Russo-Ukrainian War: Key points

Riya Dasgupta, Staff Writer

To those who have not been following updates, the Russian and Ukraine war may seem like “old news.” However, the reality is that new information is released every day, most of which are never good reports. The Russo-Ukrainian war officially began in 2014, when Russia annexed Crimea and began arming and abetting separatists in the country’s southeast. Russia’s seizure of Crimea was the first time since World War II that a European state annexed the territory of another. More recently, however, is the full-scale Russian invasion of Ukraine, started by President Vladmir Putin of Russia on Feb 24, 2022. The invasion has been ongoing for the past year and two months. During the invasion, there has been a total of around 9,000 – 16,502 confirmed killed civilians, with estimates ranging from 30,000 – 100,000. The death toll for soldiers is predictably worse, with 124,500 – 131,000 casualties and 16,000 – 17,500 killed among Ukrainian forces (US Documentation), and an estimated 150,000 killed and wounded. In the Russian forces, there have been 5,095 killed who have been confirmed by names, yet estimates of wounded and killed range from 200,000 – 220,000+ casualties (US Estimate) and 9,000+ killed (BBC News Russian & Mediazona estimate).

Feb. 24, 2022

The first key point of the invasion was the thing that is the key point of most wars: the initial attack. In the early hours of Feb. 24, Russian President Vladimir Putin ordered his troops into Ukraine. Kyiv’s Western allies had been warning of looming Russian aggression for months, however, Putin’s decision still came as a shock to many in Ukraine and across the world. Speaking on Russian state television, he announced the launch of what he called a “special military operation” to “demilitarize” and “denazify” Ukraine. Moments later, the first explosions were heard across Ukraine. Amid the chaos of the opening hours of the war, rumors started to swirl about Ukraine’s leadership fleeing the country. Ukrainian President Volodymyr Zelensky and his team reacted by filming a video of themselves in central Kyiv, reassuring the nation. “We are all here defending our independence, our state and it will remain so. Glory to our defenders! Glory to our women defenders! Glory to Ukraine!” Zelensky said. The president had refused a US offer to evacuate, where he stated his famous line: “I need ammunition, not a ride.”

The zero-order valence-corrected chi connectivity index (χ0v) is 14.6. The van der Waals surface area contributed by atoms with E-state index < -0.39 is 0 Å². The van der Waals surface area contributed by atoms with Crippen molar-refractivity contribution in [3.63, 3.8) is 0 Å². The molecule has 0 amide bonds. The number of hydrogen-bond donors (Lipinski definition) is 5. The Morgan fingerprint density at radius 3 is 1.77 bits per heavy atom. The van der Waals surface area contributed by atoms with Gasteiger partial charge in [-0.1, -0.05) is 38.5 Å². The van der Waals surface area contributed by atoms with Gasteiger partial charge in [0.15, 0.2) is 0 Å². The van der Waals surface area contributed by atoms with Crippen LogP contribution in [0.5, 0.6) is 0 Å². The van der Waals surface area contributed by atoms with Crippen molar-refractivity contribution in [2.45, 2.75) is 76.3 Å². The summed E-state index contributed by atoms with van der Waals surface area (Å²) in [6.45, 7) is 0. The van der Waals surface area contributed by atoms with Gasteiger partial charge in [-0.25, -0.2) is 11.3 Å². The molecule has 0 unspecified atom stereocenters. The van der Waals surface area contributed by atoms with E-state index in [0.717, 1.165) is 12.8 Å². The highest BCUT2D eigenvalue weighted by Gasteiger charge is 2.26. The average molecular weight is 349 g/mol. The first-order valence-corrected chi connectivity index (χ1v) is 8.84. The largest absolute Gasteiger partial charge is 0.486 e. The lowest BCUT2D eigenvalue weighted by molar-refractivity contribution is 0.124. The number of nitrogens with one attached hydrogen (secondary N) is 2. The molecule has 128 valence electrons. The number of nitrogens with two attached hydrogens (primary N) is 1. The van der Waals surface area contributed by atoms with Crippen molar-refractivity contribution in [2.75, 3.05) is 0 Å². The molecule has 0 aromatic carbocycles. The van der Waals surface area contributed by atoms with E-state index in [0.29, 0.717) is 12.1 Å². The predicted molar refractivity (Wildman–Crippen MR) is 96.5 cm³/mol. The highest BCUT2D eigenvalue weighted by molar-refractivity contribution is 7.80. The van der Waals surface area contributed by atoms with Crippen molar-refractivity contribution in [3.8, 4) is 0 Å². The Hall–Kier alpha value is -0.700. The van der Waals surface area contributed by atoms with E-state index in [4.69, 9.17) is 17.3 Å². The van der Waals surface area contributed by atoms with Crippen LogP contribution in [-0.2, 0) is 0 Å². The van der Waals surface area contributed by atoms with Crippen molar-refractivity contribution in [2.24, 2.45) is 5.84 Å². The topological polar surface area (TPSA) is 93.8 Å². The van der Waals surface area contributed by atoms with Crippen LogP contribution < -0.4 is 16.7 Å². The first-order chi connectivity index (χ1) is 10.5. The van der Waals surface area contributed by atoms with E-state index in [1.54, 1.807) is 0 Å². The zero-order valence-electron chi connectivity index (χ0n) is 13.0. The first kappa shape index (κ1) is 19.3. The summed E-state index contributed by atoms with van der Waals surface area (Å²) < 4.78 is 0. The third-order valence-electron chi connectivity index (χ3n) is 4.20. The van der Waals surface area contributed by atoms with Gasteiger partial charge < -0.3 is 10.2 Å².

March 2, 2022

The brutality of Russia’s invasion forced hundreds of thousands of Ukrainian civilians to flee the country. The United Nations’ refugee agency (UNHCR) said that at least 100,000 people had left their homes in the first 24 hours of the military assault. Thousands of cars formed queues at the borders, with people waiting several days to cross into neighboring countries such as Poland. Many others fled by train, waiting at train stations for days to cram into overcrowded carriages. The majority were women, children and the elderly, as men of fighting age were largely prohibited from leaving the country.

March 16, 2022